End of zero-COVID likely to dampen China’s economy, affecting Japanese firm

The Yomiuri Shimbun
A person is brought into a fever outpatient clinic at a hospital in Beijing on Thursday.

BEIJING / SHENYANG — The end of China’s zero-COVID measures is likely to dampen its economy for some time, as the abrupt policy change has unleashed a rapid spread of infections, with an increasing number of factories consequently forced to slow down.

Although the Chinese government shifted its zero-COVID policy in the middle of this month, allowing companies to operate at will, the rapid spread of infections has begun to cast a shadow over the production of Japanese companies as well.

According to Renesas’ public relations, the reason for the shutdown was to ensure stable operations as well as to protect the safety and peace of mind of its employees.

The company has been short of manpower due to the spread of infections, making it difficult to maintain the production line, it said. It initially will shut down operations for a few days and will consider later whether or not to extend the shutdown should the number of infected people not decrease.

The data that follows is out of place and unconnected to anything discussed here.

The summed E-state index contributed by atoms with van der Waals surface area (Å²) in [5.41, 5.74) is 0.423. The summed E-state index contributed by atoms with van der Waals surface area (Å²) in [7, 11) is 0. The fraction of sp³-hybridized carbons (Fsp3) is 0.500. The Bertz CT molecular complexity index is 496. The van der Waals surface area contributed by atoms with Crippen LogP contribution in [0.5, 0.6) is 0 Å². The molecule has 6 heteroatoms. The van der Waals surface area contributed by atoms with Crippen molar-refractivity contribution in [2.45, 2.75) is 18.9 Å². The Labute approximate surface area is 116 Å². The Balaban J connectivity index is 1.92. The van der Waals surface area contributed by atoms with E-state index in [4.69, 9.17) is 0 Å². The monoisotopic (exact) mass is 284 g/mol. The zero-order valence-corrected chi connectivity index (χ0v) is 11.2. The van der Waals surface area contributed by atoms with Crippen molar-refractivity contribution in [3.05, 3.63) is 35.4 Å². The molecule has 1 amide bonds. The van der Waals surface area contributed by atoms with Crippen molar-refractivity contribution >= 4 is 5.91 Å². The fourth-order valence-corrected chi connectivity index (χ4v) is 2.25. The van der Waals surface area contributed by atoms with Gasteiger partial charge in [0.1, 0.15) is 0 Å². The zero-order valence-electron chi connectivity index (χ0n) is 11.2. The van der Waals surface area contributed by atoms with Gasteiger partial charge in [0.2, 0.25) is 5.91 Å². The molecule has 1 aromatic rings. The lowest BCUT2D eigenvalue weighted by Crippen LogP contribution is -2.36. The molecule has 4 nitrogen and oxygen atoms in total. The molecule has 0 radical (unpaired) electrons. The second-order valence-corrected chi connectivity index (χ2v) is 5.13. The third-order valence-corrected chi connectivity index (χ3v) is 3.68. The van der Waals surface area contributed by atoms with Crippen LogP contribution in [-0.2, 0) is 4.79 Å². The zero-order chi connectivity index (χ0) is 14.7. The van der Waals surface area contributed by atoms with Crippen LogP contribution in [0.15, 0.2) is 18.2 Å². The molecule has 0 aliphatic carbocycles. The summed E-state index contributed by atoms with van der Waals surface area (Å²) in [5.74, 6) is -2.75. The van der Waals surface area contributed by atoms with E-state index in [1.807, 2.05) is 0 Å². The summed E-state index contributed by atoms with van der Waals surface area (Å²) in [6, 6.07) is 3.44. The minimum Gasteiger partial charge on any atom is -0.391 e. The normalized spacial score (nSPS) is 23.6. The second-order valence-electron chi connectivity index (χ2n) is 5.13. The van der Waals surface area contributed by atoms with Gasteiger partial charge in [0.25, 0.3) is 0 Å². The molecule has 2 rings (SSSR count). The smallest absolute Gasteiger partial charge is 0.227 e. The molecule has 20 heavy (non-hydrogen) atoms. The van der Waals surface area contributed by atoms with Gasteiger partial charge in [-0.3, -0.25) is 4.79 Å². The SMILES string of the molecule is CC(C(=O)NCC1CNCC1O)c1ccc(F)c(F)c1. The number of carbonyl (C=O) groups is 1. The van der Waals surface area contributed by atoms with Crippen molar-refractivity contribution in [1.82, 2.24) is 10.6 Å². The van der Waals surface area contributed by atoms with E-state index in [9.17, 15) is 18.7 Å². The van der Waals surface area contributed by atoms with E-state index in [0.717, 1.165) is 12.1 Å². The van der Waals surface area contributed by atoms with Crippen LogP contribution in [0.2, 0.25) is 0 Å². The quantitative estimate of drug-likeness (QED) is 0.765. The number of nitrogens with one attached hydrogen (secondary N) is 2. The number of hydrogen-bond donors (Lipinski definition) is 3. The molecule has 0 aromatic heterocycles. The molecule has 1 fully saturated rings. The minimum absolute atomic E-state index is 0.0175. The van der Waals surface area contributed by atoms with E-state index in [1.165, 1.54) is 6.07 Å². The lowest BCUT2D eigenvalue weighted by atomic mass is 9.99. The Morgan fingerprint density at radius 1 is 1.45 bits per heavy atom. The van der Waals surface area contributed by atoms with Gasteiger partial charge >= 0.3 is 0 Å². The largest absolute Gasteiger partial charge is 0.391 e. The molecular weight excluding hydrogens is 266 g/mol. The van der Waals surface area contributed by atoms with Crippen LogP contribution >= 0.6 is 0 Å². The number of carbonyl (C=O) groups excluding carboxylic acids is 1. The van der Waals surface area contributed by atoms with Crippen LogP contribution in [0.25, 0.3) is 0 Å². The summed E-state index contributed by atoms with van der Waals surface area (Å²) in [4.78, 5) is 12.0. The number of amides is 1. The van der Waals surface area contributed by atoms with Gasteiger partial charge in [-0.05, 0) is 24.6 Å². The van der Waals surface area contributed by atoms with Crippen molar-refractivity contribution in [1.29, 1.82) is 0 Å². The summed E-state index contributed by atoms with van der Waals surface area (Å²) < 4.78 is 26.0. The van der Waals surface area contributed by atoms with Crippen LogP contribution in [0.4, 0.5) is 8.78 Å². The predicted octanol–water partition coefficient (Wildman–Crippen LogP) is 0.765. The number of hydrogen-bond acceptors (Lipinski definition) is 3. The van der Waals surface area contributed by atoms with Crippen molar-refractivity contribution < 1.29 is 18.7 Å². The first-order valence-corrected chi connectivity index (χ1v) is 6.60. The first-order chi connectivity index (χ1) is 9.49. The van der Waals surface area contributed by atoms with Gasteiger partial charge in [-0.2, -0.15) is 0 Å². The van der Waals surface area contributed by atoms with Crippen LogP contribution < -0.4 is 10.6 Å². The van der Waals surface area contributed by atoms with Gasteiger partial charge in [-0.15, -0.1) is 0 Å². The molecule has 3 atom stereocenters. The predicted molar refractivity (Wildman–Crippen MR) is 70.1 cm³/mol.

Renesas had not shut down a factory in China for a specified period of time since January-February 2020, when the pandemic first broke out. The Beijing plant, with about 1,000 employees, is mainly involved in the production of semiconductors for home appliances, industrial equipment and automobiles, which are shipped to companies in Japan and elsewhere.

The number of infected people has rapidly begun to increase in Beijing, Shanghai and other major cities since November. Chinese media have reported that the peak of the infection is expected to come within one month.

With expectations that the shutdown at Renesas will likely be protracted.

In Dalian, in the northeastern part of the country, 27 people were infected at a factory of a Japanese affiliate, leaving 10% of the approximately 1,000 employees unable to go to work and slowing down the operations of its production line.

At another Japanese company in the same city, nearly 20% of employees have been unable to come to work.

In mid-December, the Chinese government reversed its zero-COVID policy, which prioritized containment of the outbreak. The new policy was intended to give priority to economic activity in order to restore the stagnant economy.

Yet, this policy has actually led to an increase in the number of infected people, highlighting the fact that it will not be easy to restart the economy.